otherwise somewhat isolated group. On-line shopping
services have become a huge business. It is definitely here
to stay and many insurance policies are purchased from
Internet quotes and on-line applications.
There are literally hundreds of thousands of insurance
agents and brokers advertising on the Internet. Most of
them will provide instant on-line quotes and even
applications for the potential insured. I highly discourage
a layperson to purchase insurance in this fashion. A little
knowledge can be dangerous.

The federal government has mandated to all states through
legislation, the standardized senior health insurance
policy guidelines, which are governed and regulated by each
state insurance department.

There are plans for almost every level of health. Some are
designed and priced for a less than healthy individual.
Others are for a person with minimal health concerns. . The
whole concept of insurance is to provide protection
for "unanticipated" sickness or injury, especially
catastrophic expenses, which would devastate a person's net
worth. The more small expenses a person is willing or able
to pay (self-insure), the lower the rate. I recommend this
strategy when evaluating your insurance options.

Another consideration when reviewing various insurance
plans is to look at the company itself. How long has the
company been selling this type of insurance? Do they have a
lot of complaints filed with the local department of
insurance? Are the rates stable? Does it pay claims on
time? Service? Most agents talk about the rating. These
ratings are as follows: A+, A, A-, B+, B, B-, C+, C, C-,
or "not rated".

Do not be fooled by rating alone. It is good to have a high
rating, but it is far better to have a company that has
longevity, stability, innovation, service, and expertise.
The problem is that some companies enter into a market and
quickly leave without explanation. This does not give
security to the policyholder.

The most important consideration should be a review of the
profit/loss ratio for that product. This will establish
stability, and longevity in the market. An insurance
company with a moderate profit in a particular line of
business will remain in that market. On the other hand, a
company with losses will make changes and possibly even
withdraw. This is information not normally available to
Internet users.

Before entering into an insurance contract, the senior
person, the family, and other advisors must be realistic,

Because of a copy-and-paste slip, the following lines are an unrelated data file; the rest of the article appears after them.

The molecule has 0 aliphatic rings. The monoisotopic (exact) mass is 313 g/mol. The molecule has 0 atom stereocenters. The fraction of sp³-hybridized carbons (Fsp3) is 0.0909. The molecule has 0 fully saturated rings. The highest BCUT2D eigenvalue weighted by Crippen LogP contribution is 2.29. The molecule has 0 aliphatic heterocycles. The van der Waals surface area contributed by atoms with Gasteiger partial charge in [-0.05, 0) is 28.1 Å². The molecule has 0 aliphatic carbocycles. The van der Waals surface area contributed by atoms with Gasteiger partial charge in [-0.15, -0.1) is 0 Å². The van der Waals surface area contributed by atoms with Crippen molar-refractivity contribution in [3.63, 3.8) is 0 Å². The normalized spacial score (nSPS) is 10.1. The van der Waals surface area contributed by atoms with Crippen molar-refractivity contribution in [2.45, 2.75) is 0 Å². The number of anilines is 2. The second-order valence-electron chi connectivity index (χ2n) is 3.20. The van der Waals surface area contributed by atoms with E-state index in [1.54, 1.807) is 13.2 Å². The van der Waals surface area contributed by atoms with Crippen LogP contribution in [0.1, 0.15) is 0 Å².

and a careful evaluation of the entire picture must be
examined. The age, the health of the senior, the financial
resources, the personality and attitude of the senior, and
most importantly the desires of the senior, should all be
considered.

Early planning is important, as qualification becomes
increasingly more difficult as the applicant's health
declines. The senior health care market is complex. I will
offer some words of advice to attempt to alleviate
potential pitfalls. *Choose a well-informed, seasoned, and
service oriented agent or broker to assist your decision
making process. The professional can offer invaluable
information, but do not be afraid to ask a lot of questions
and even get a second opinion. *Do not wait until your
parent or loved one is sick, or injured. Plan ahead and
take the time needed to cover all the options. *Choose an
experienced insurance company. A Company that has been in
the marketplace for a significant time and has maintained a
balance of rates and benefits and sound risk selection with
moderate rate increases over time is your best bet. *The
plan should be flexible, with a broad range of options and
benefit selections to the insured. There should be no
tricks, or complicated language for the coverage. An
incredibly low rate is a red flag for trouble in the
future. *Do not rush or be rushed by an over aggressive
sales person.

This policy will not be inexpensive and will need to be
read and reviewed for a clear understanding of the
contents. This is one advantage to the Internet. You are
allowed to read indefinitely before you act.

A long-term care program, with or without insurance
coverage, will only work if the senior has input into the
care selection process. If there are any questions about
the accreditation of a facility please call the "Continuing
Care Accreditation Commission at 202-783-7286.

William Pritchett
Empire HomeCare Resources, Inc.
http://www.empirehealthstore.com/article.htm
willprt@cs.com

This article courtesy of http://www.health-dir.com.